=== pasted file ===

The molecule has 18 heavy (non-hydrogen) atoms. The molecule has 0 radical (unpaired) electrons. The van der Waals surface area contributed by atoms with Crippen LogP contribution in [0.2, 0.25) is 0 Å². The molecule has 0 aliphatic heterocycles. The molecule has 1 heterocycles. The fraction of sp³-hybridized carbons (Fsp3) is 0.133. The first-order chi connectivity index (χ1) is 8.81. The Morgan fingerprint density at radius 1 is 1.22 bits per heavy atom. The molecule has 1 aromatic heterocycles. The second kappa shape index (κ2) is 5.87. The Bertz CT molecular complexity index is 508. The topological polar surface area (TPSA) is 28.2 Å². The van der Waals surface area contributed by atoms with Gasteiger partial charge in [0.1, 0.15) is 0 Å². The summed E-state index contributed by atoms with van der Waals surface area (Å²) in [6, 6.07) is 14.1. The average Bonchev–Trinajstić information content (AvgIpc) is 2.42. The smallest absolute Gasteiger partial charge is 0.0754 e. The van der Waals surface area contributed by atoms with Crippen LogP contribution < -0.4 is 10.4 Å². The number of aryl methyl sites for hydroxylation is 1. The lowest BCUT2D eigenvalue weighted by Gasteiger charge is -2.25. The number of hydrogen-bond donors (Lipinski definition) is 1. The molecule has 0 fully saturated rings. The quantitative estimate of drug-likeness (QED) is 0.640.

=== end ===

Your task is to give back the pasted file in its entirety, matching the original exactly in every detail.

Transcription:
The molecule has 18 heavy (non-hydrogen) atoms. The molecule has 0 radical (unpaired) electrons. The van der Waals surface area contributed by atoms with Crippen LogP contribution in [0.2, 0.25) is 0 Å². The molecule has 0 aliphatic heterocycles. The molecule has 1 heterocycles. The fraction of sp³-hybridized carbons (Fsp3) is 0.133. The first-order chi connectivity index (χ1) is 8.81. The Morgan fingerprint density at radius 1 is 1.22 bits per heavy atom. The molecule has 1 aromatic heterocycles. The second kappa shape index (κ2) is 5.87. The Bertz CT molecular complexity index is 508. The topological polar surface area (TPSA) is 28.2 Å². The van der Waals surface area contributed by atoms with Gasteiger partial charge in [0.1, 0.15) is 0 Å². The summed E-state index contributed by atoms with van der Waals surface area (Å²) in [6, 6.07) is 14.1. The average Bonchev–Trinajstić information content (AvgIpc) is 2.42. The smallest absolute Gasteiger partial charge is 0.0754 e. The van der Waals surface area contributed by atoms with Crippen LogP contribution < -0.4 is 10.4 Å². The number of aryl methyl sites for hydroxylation is 1. The lowest BCUT2D eigenvalue weighted by Gasteiger charge is -2.25. The number of hydrogen-bond donors (Lipinski definition) is 1. The molecule has 0 fully saturated rings. The quantitative estimate of drug-likeness (QED) is 0.640.